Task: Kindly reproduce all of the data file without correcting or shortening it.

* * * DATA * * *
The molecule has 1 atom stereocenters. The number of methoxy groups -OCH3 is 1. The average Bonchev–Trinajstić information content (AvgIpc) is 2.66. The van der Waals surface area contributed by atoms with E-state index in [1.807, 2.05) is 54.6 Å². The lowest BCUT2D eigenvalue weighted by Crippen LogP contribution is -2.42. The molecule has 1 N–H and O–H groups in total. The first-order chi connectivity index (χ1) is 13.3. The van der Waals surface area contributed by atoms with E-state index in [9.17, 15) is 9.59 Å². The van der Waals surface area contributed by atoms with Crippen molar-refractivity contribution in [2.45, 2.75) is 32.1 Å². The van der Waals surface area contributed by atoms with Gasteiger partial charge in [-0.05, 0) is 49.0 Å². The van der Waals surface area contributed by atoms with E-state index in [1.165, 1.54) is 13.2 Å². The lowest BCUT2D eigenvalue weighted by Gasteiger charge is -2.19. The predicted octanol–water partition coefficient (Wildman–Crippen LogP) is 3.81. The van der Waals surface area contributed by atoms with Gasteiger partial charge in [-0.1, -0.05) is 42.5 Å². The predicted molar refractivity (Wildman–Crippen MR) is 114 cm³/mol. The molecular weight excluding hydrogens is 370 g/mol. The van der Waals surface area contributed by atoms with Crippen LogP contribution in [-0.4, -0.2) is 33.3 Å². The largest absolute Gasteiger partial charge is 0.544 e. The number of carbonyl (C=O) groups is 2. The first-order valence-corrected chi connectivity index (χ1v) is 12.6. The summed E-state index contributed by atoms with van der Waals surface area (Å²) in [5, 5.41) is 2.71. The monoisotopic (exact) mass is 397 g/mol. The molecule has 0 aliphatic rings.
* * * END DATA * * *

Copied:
The molecule has 1 atom stereocenters. The number of methoxy groups -OCH3 is 1. The average Bonchev–Trinajstić information content (AvgIpc) is 2.66. The van der Waals surface area contributed by atoms with E-state index in [1.807, 2.05) is 54.6 Å². The lowest BCUT2D eigenvalue weighted by Crippen LogP contribution is -2.42. The molecule has 1 N–H and O–H groups in total. The first-order chi connectivity index (χ1) is 13.3. The van der Waals surface area contributed by atoms with E-state index in [9.17, 15) is 9.59 Å². The van der Waals surface area contributed by atoms with Crippen molar-refractivity contribution in [2.45, 2.75) is 32.1 Å². The van der Waals surface area contributed by atoms with Gasteiger partial charge in [-0.05, 0) is 49.0 Å². The van der Waals surface area contributed by atoms with E-state index in [1.165, 1.54) is 13.2 Å². The lowest BCUT2D eigenvalue weighted by Gasteiger charge is -2.19. The predicted octanol–water partition coefficient (Wildman–Crippen LogP) is 3.81. The van der Waals surface area contributed by atoms with Gasteiger partial charge in [-0.1, -0.05) is 42.5 Å². The predicted molar refractivity (Wildman–Crippen MR) is 114 cm³/mol. The molecular weight excluding hydrogens is 370 g/mol. The van der Waals surface area contributed by atoms with Crippen LogP contribution in [-0.4, -0.2) is 33.3 Å². The largest absolute Gasteiger partial charge is 0.544 e. The number of carbonyl (C=O) groups is 2. The first-order valence-corrected chi connectivity index (χ1v) is 12.6. The summed E-state index contributed by atoms with van der Waals surface area (Å²) in [5, 5.41) is 2.71. The monoisotopic (exact) mass is 397 g/mol. The molecule has 0 aliphatic rings.